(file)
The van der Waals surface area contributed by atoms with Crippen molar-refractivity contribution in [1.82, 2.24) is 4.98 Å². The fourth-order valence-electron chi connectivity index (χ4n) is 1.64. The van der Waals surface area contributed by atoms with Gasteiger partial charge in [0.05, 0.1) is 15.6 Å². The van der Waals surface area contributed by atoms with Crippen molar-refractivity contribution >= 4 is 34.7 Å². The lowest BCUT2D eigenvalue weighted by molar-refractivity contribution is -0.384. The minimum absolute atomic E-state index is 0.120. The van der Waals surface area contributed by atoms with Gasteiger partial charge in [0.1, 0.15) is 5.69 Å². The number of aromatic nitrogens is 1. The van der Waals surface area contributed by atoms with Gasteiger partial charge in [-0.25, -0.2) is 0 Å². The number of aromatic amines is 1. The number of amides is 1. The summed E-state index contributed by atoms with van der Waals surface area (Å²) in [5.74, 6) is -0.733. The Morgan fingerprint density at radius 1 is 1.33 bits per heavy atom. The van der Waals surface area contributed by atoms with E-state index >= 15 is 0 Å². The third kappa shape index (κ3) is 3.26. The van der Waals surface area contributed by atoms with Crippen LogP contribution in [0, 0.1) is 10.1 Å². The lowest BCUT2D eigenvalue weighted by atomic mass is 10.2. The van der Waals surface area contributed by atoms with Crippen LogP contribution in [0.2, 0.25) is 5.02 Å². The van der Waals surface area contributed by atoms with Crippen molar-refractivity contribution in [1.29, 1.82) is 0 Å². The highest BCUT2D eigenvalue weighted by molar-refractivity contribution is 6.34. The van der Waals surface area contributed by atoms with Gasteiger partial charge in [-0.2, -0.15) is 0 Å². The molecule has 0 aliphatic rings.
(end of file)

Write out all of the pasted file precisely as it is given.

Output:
The van der Waals surface area contributed by atoms with Crippen molar-refractivity contribution in [1.82, 2.24) is 4.98 Å². The fourth-order valence-electron chi connectivity index (χ4n) is 1.64. The van der Waals surface area contributed by atoms with Gasteiger partial charge in [0.05, 0.1) is 15.6 Å². The van der Waals surface area contributed by atoms with Crippen molar-refractivity contribution >= 4 is 34.7 Å². The lowest BCUT2D eigenvalue weighted by molar-refractivity contribution is -0.384. The minimum absolute atomic E-state index is 0.120. The van der Waals surface area contributed by atoms with Gasteiger partial charge in [0.1, 0.15) is 5.69 Å². The number of aromatic nitrogens is 1. The van der Waals surface area contributed by atoms with Gasteiger partial charge in [-0.25, -0.2) is 0 Å². The number of aromatic amines is 1. The number of amides is 1. The summed E-state index contributed by atoms with van der Waals surface area (Å²) in [5.74, 6) is -0.733. The Morgan fingerprint density at radius 1 is 1.33 bits per heavy atom. The van der Waals surface area contributed by atoms with E-state index >= 15 is 0 Å². The third kappa shape index (κ3) is 3.26. The van der Waals surface area contributed by atoms with Crippen LogP contribution in [0, 0.1) is 10.1 Å². The lowest BCUT2D eigenvalue weighted by atomic mass is 10.2. The van der Waals surface area contributed by atoms with Crippen LogP contribution in [0.2, 0.25) is 5.02 Å². The van der Waals surface area contributed by atoms with Crippen molar-refractivity contribution in [1.29, 1.82) is 0 Å². The highest BCUT2D eigenvalue weighted by molar-refractivity contribution is 6.34. The van der Waals surface area contributed by atoms with Gasteiger partial charge in [-0.2, -0.15) is 0 Å². The molecule has 0 aliphatic rings.